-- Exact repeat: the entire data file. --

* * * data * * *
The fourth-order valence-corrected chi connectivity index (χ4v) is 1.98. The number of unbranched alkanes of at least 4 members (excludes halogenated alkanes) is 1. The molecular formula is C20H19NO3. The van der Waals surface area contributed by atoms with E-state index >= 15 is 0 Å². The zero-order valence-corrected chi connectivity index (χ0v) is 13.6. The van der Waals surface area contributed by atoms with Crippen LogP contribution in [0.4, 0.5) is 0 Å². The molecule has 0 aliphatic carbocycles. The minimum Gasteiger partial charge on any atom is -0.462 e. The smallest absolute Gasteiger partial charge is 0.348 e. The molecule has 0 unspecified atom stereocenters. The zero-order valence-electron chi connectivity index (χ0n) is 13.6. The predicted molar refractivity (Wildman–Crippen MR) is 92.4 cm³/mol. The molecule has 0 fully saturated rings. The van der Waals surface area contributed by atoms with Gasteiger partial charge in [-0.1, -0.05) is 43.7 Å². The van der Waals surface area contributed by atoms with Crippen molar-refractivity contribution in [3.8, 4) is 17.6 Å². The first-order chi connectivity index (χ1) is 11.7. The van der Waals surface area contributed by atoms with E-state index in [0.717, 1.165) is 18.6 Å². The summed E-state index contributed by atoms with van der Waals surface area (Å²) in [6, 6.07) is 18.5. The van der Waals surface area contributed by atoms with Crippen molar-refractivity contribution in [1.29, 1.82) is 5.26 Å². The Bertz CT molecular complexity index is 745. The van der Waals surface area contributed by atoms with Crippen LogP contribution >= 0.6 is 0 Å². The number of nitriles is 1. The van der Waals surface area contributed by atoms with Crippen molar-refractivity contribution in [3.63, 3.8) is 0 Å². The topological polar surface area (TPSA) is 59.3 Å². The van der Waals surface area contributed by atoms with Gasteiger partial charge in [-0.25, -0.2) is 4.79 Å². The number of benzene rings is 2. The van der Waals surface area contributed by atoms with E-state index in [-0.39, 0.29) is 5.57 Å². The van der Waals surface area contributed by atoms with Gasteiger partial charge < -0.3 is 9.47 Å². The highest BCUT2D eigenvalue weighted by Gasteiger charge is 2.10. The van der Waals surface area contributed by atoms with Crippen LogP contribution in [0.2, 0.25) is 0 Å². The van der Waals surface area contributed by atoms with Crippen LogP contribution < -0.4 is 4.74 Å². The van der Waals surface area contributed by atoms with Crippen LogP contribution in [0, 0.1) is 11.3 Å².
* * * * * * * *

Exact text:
The fourth-order valence-corrected chi connectivity index (χ4v) is 1.98. The number of unbranched alkanes of at least 4 members (excludes halogenated alkanes) is 1. The molecular formula is C20H19NO3. The van der Waals surface area contributed by atoms with E-state index >= 15 is 0 Å². The zero-order valence-corrected chi connectivity index (χ0v) is 13.6. The van der Waals surface area contributed by atoms with Crippen LogP contribution in [0.4, 0.5) is 0 Å². The molecule has 0 aliphatic carbocycles. The minimum Gasteiger partial charge on any atom is -0.462 e. The smallest absolute Gasteiger partial charge is 0.348 e. The molecule has 0 unspecified atom stereocenters. The zero-order valence-electron chi connectivity index (χ0n) is 13.6. The predicted molar refractivity (Wildman–Crippen MR) is 92.4 cm³/mol. The molecule has 0 fully saturated rings. The van der Waals surface area contributed by atoms with Gasteiger partial charge in [-0.1, -0.05) is 43.7 Å². The van der Waals surface area contributed by atoms with Crippen molar-refractivity contribution in [3.8, 4) is 17.6 Å². The first-order chi connectivity index (χ1) is 11.7. The van der Waals surface area contributed by atoms with E-state index in [0.717, 1.165) is 18.6 Å². The summed E-state index contributed by atoms with van der Waals surface area (Å²) in [6, 6.07) is 18.5. The van der Waals surface area contributed by atoms with Crippen molar-refractivity contribution in [1.29, 1.82) is 5.26 Å². The Bertz CT molecular complexity index is 745. The van der Waals surface area contributed by atoms with Crippen LogP contribution >= 0.6 is 0 Å². The number of nitriles is 1. The van der Waals surface area contributed by atoms with Crippen molar-refractivity contribution in [3.63, 3.8) is 0 Å². The topological polar surface area (TPSA) is 59.3 Å². The van der Waals surface area contributed by atoms with Gasteiger partial charge in [-0.25, -0.2) is 4.79 Å². The number of benzene rings is 2. The van der Waals surface area contributed by atoms with E-state index in [-0.39, 0.29) is 5.57 Å². The van der Waals surface area contributed by atoms with Gasteiger partial charge < -0.3 is 9.47 Å². The highest BCUT2D eigenvalue weighted by Gasteiger charge is 2.10. The van der Waals surface area contributed by atoms with Crippen LogP contribution in [0.2, 0.25) is 0 Å². The van der Waals surface area contributed by atoms with Crippen LogP contribution < -0.4 is 4.74 Å². The van der Waals surface area contributed by atoms with Crippen LogP contribution in [0, 0.1) is 11.3 Å².